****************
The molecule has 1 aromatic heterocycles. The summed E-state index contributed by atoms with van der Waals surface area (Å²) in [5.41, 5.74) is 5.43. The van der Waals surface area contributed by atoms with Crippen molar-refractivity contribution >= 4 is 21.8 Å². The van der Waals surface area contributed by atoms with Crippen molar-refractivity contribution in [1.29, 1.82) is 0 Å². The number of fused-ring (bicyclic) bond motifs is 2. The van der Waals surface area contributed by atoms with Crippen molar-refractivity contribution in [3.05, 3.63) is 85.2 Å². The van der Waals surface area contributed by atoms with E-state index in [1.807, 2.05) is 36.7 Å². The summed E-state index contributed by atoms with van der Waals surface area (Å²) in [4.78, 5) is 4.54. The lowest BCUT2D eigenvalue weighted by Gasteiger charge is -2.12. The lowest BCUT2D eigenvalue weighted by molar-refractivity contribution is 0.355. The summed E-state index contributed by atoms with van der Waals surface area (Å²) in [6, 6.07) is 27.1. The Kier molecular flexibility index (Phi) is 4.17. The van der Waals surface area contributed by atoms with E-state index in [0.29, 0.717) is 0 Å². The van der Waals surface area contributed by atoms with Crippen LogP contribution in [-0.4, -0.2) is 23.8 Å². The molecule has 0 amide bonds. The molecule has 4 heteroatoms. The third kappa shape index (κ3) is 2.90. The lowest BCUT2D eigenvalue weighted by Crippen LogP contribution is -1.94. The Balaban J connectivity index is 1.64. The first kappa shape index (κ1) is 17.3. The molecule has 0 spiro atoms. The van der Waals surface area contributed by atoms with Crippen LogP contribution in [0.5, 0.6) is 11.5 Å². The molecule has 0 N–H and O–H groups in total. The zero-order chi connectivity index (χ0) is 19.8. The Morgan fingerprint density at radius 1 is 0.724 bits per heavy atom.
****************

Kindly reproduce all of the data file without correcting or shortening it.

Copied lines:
The molecule has 1 aromatic heterocycles. The summed E-state index contributed by atoms with van der Waals surface area (Å²) in [5.41, 5.74) is 5.43. The van der Waals surface area contributed by atoms with Crippen molar-refractivity contribution >= 4 is 21.8 Å². The van der Waals surface area contributed by atoms with Crippen molar-refractivity contribution in [1.29, 1.82) is 0 Å². The number of fused-ring (bicyclic) bond motifs is 2. The van der Waals surface area contributed by atoms with Crippen molar-refractivity contribution in [3.05, 3.63) is 85.2 Å². The van der Waals surface area contributed by atoms with E-state index in [1.807, 2.05) is 36.7 Å². The summed E-state index contributed by atoms with van der Waals surface area (Å²) in [4.78, 5) is 4.54. The lowest BCUT2D eigenvalue weighted by Gasteiger charge is -2.12. The lowest BCUT2D eigenvalue weighted by molar-refractivity contribution is 0.355. The summed E-state index contributed by atoms with van der Waals surface area (Å²) in [6, 6.07) is 27.1. The Kier molecular flexibility index (Phi) is 4.17. The van der Waals surface area contributed by atoms with E-state index in [0.29, 0.717) is 0 Å². The van der Waals surface area contributed by atoms with Crippen LogP contribution in [-0.4, -0.2) is 23.8 Å². The molecule has 0 amide bonds. The molecule has 4 heteroatoms. The third kappa shape index (κ3) is 2.90. The lowest BCUT2D eigenvalue weighted by Crippen LogP contribution is -1.94. The Balaban J connectivity index is 1.64. The first kappa shape index (κ1) is 17.3. The molecule has 0 spiro atoms. The van der Waals surface area contributed by atoms with Crippen LogP contribution in [0.5, 0.6) is 11.5 Å². The molecule has 0 N–H and O–H groups in total. The zero-order chi connectivity index (χ0) is 19.8. The Morgan fingerprint density at radius 1 is 0.724 bits per heavy atom.